It is a challenge many men face. One in eight men experience depression and men account for 75 per cent of suicides. In Australian men aged between 15 and 45, suicide is the leading cause of death.

Experts believe that these shocking statistics are the result of others who, like Robertson, struggle in silence and just try to ‘suck it up’.

“Men tend to minimise, misinterpret or dismiss their symptoms,” explains Kristine Kafer, of the Black Dog Institute, who is presenting on how to engage men in managing their mental health at the 2016 Australian Psychological Society Congress 13 to 16 September in Melbourne.

Add to this unhelpful beliefs about masculinity — “that being a man means being strong and stoic, having to cope on one’s own and not ask for help, being strong for others and not burdening anyone, being weak if they feel strong emotions or struggle with mental health and emotional issues. This means they respond to their own distress with self blame and shame, are less likely to tell anyone or seek help, which exacerbates the symptoms and their isolation and the downward spiral”.

It was understanding this that led Robertson to begin batyr, an organisation aimed at starting conversations around mental health and which focuses on preventative education of young people. In five years since inception, batyr has reached more than 46,000 young people and trained 220 young people how to share their stories, all similar in nature to Sebastian’s.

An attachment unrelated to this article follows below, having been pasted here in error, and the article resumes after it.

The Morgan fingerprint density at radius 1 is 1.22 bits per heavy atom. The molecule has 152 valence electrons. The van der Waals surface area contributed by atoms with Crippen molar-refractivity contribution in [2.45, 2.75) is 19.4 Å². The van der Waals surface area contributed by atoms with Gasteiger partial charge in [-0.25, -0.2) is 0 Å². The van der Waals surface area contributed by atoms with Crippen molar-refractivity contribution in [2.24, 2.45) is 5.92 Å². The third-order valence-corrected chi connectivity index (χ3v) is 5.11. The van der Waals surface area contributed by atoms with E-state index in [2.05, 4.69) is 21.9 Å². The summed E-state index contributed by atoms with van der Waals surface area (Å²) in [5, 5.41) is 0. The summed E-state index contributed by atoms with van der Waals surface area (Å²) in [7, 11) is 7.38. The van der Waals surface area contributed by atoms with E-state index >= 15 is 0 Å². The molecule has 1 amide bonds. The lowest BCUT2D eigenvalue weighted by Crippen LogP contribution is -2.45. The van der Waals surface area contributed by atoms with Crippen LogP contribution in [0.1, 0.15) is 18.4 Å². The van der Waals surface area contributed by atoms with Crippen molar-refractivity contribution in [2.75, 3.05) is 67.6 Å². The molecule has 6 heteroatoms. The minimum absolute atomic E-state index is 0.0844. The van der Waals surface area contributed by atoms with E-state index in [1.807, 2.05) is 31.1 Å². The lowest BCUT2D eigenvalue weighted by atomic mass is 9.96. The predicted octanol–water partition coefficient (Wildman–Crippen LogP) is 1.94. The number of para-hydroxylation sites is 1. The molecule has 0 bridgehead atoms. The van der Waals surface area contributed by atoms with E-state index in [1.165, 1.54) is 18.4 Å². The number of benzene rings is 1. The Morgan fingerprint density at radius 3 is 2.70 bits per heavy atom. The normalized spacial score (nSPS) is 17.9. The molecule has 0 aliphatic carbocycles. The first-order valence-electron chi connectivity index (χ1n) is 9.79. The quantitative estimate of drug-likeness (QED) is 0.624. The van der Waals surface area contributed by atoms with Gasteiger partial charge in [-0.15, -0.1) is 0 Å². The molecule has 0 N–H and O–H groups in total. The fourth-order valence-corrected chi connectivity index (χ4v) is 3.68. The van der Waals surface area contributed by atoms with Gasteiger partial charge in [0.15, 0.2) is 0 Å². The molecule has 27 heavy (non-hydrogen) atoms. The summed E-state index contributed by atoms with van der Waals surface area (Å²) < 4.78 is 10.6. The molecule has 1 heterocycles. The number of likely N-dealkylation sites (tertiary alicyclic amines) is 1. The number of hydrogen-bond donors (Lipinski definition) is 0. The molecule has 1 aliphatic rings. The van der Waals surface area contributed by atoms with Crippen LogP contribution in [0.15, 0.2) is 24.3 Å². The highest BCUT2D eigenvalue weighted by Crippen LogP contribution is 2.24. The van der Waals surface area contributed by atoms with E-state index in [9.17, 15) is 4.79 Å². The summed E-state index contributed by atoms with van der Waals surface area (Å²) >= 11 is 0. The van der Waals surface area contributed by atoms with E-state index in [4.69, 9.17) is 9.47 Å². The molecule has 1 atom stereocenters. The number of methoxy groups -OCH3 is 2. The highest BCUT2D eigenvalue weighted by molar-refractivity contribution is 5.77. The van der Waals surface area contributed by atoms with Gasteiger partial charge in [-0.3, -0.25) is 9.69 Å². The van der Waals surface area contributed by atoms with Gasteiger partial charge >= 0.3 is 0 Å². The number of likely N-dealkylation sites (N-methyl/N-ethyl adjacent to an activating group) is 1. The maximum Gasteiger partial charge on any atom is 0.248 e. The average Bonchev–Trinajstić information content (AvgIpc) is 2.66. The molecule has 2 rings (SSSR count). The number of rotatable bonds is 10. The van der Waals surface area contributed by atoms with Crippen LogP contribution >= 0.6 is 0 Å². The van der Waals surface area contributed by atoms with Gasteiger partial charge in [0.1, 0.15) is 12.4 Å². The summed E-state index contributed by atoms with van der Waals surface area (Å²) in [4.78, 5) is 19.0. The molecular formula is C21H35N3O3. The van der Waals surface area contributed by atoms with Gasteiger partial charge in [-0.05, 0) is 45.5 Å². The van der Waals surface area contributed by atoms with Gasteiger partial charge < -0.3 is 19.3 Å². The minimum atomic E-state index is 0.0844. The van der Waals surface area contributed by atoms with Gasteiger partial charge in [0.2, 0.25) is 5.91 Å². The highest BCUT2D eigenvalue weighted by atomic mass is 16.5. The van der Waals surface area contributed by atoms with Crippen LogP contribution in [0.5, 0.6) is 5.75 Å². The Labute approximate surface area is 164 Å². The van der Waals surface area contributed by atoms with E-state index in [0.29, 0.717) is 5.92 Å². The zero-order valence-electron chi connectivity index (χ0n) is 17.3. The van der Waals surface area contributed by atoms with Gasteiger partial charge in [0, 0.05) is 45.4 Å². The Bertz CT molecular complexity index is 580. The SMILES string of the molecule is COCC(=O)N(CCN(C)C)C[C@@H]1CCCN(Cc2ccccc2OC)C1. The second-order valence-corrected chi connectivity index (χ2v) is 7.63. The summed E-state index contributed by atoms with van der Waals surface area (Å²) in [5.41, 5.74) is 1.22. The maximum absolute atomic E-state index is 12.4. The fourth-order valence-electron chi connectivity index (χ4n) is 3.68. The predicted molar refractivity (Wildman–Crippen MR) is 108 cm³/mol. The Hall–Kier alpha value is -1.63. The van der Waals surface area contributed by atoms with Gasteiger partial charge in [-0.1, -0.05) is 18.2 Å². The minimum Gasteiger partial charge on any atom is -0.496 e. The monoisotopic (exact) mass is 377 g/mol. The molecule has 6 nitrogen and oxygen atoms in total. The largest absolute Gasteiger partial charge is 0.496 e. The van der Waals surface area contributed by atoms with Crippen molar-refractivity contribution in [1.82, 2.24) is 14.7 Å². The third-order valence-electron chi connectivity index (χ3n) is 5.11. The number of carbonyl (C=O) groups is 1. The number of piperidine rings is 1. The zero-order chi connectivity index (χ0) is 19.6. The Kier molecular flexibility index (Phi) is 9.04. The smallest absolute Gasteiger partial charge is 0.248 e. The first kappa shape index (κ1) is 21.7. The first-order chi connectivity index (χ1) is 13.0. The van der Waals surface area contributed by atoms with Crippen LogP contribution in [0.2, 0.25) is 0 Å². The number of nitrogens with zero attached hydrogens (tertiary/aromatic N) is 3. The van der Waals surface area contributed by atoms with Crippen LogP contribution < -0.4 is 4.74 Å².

It is also what makes others, like Kafer, stress the importance of educating men about the early signs of a spiral that can take them into a dark place.

“Men don’t tend to show the traditional symptoms of depression,” Kafer explains. “They might be narky or flustered and might display more physical symptoms — disengaging, low motivation, changes in sleep and eating patterns.”

The language men often use around depression is different too, Kafer says.

“They say they’re stressed or tired or ‘down’ not depressed or sad necessarily,” says Kafer, who adds that they are more likely to use unhelpful coping mechanisms like alcohol, drugs, over working or taking sexual risks to distract from depression.

Kafer and Robertson have similar attitudes about what we all need to do to address a problem that effects far too many Australians.

We need to create a more open conversation, check in more without judgement and listen more to ourselves and one another. And we need to stop sucking it up and start seeing the strength required in reaching out.

“You should be able to have a conversation on this topic at any point and know that there will be a spectrum of when you have good days and bad days,” Robertson says.

“We have no issue discussing ‘yeah, I know I’m unfit at the moment and i could go and do exercise but I choose not to’ and then you’ll go through moments of ‘yeah, I’m going to commit to going to the gym’. We don’t do that with mental health at all.”

“We need to stop thinking that mental health is separate from our general physical health,” adds Kafer, who also suggests exploring a free online program created by the Black Dog Institute, My Compass, that provides a mental health ‘toolkit’. “The brain is part of the body and mental health issues are very much a physical, real issue.”